However, bear in mind that for a pleasing composition it is recommended to naturally balance negative and positive space, so it may be a good idea (depending on your game) to not boost the importance of the positive space too much. Alan Wake is a game I feel did an excellent job playing with that balance: when traversing a forest, the canopy of trees acts as negative space that focuses the player on the positive space, but only in certain situations (and on purpose) does the positive space really dominate (e.g. to focus the player’s attention on a save-point) so it remains powerful throughout the game.
A frame is an area within the player’s field of view that is defined by the composition, usually to highlight a subject in that scene. Seeing through a doorway or window is a sort of framing, but it can of course be much more subtle (e.g. the silhouette of trees framing a path) or obvious than that (e.g. an arch above a path)
Closed shapes possess a faculty to catch the eye, as generally done in advertising by placing frames around commercials, and that’s what framing tends to do. It also relates to negative space, as in most cases what’s contained within the frame becomes the positive space and the rest the negative space.
A common way to use framing is to funnel the player into some sort of narrow passage that faces an important subject (e.g. a cave tunnel of which the exit is aligned with a massive tower in the distance, a boss standing at the end of a corridor, etc.) but framing comes in a wide variety and is found pretty much everywhere in games.
Proportion is the relation of the dimensions of each component of a scene with the others as well as with the whole scene. A shape has correct proportions when the size of its parts generates a harmonious relationship with the environment. Very different dimensions placed side to side lack coherence: a piece of furniture can be pleasing in its shape, color and texture, but if it doesn’t fit the rest of the furniture and the dimensions of the room, it will look out of place. A vast space will accept bigger furniture, larger patterns, more intense colors and sharper contrasts.
As surprising as it may sound, proportion is often more important than color when designing indoor areas. The skill of the eye to perceive shapes and proportions is more developed and varies less from person to person than the ability to distinguish colors. Colors also have different meanings depending on the individual, but shapes provoke similar reactions on everybody. So an object of exaggerated proportions in an otherwise harmonious environment will be instantly visible; use that to your advantage.
Proportion and scale are similar concepts but vary by their frame of reference. The appeal of any design is determined by a critical element: the human scale. Unconsciously, we compare everything to our own size: a structure with an odd scale will trigger a reaction, either ridicule and repulsive, or impressive and attractive.
A large object is more easily distinguished than a smaller one, and attracts the eye through its sheer volume. If an object is under a certain size, it won’t be observed at all, unless it holds an extraordinary significance (e.g. a religious building, even small, will look more important than a bigger generic structure.)
Volume also always has a relative value because sense of scale derives directly from the memories associated to similar elements. A building will look big or small depending on the size of what we are used to see, and a bedroom full of familiar objects will look bigger than an empty one.
Organize at will the effects of a scene by scaling up or down its volume or the volume of its components, to modify the relation between the scene and the player, keeping in mind that differences in scale will emphasize certain subjects.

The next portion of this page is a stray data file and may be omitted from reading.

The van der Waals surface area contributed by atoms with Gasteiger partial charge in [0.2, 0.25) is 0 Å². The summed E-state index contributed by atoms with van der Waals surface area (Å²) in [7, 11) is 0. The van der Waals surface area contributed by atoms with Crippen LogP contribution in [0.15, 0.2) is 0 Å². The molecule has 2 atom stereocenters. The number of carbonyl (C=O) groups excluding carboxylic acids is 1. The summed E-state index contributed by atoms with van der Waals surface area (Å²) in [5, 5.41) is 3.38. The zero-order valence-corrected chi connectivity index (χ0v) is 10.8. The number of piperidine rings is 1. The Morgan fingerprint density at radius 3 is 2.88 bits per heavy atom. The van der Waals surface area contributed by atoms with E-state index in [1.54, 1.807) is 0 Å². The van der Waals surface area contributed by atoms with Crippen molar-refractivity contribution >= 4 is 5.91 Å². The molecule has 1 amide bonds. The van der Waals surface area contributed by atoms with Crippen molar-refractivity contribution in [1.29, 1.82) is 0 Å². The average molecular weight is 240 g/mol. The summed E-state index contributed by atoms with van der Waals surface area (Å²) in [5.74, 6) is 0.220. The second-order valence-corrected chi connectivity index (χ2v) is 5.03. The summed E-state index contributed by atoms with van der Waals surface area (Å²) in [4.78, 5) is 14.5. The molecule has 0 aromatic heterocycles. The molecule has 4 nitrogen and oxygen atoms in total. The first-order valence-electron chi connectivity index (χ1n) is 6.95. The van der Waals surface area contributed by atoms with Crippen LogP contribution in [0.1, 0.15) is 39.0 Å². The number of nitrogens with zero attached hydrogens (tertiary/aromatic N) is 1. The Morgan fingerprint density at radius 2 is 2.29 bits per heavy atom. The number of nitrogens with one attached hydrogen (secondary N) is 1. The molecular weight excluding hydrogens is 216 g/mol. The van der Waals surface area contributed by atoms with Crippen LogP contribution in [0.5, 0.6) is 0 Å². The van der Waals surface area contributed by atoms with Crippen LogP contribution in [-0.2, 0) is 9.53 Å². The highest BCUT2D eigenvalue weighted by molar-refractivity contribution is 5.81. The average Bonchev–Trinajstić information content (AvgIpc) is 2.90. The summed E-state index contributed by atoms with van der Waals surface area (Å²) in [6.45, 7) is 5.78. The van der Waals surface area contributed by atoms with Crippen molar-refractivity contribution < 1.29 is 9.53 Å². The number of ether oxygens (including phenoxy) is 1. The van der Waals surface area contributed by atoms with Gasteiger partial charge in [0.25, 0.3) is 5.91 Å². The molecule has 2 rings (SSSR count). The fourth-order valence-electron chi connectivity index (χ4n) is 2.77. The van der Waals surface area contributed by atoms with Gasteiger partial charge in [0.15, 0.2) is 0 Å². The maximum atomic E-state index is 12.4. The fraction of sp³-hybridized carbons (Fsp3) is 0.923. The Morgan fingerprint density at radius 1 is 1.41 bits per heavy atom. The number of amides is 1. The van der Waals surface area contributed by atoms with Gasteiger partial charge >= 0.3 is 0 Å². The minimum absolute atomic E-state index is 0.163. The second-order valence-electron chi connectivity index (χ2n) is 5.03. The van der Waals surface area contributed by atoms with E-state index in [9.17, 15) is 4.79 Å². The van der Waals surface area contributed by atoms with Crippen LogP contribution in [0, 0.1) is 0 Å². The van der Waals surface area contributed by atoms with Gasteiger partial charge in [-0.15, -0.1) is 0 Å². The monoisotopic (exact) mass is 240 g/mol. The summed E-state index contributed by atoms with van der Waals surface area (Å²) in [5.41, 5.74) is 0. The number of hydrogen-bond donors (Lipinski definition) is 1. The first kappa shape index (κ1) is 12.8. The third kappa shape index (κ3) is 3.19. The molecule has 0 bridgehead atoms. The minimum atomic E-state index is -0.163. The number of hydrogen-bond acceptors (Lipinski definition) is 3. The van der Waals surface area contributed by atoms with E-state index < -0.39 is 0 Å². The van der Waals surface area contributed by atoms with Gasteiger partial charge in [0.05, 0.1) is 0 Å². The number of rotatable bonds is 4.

Differences in aspect are fairly easy to pull off to emphasize an element, but usually have to go along with environmental storytelling to have a logical place in the world. For instance, in an otherwise pristine environment, any damaged element will pop out, but you’d have to explain somehow how that thing got to be damaged, or risk breaking the immersion by having the player pick holes in your universe.
The direction and angle the elements of a scene are facing can be used effectively to create contrast. For instance, if the lines defined by the geometry and textures of a space are predominantly horizontal, introducing an element with noticeable vertical lines will make it stand out. Put the player in a graveyard with many tombstones standing straight up but a single one sunken down in the ground at an angle, and guess which one the player will investigate?
Shapes are areas defined by edges, whether geometric or organic. When building a level, usually its theme and the game’s art style dictate the shapes and forms used in the environment, and often it remains coherent and consistent throughout. However, there is something to be said for breaking that rule and introducing contrast within those forms to draw the attention of the player. Shapes featuring different characteristics than their neighbors will attract attention.
For instance, introducing a very organic element (like an oozing, pulsating goo substance) in an otherwise very geometric, solid-looking environment (e.g. a spaceship interior) will create a big contrast, as long as the two are not equally balanced. Natural elements in an otherwise very artificial setting have a similar effect (e.g. a small lush garden in the middle of a high-tech futuristic city.)
The same applies to the contrast between defined and undefined shapes (e.g. a lighthouse sticking clear and sharp out of a sea of diffuse fog), to exceptional vs. ordinary shapes (e.g. a crazy art sculpture in the middle of an ordinary building) and to shapes with opposite features (e.g. a circular pattern in an environment where everything is made of squares.)
The position of an element compared to all of the other elements of a scene makes it appear more or less important than the rest. Usually this means raising the critical elements above others, but it also works to leave enough space between a subject and other elements, as isolating something usually emphasizes it. Use that to distinguish what’s important from the crowd. The proximity of different elements can also combine their effects and become more powerful.
Motion in a still environment will create very noticeable contrast, and the same is true, to a lesser degree, for stillness in a dynamic environment (e.g. someone standing still in a crowd of moving characters). Rotating fans, swinging chains, banging doors, flapping curtains or flags, spinning or flickering lights are all common tricks used to draw attention.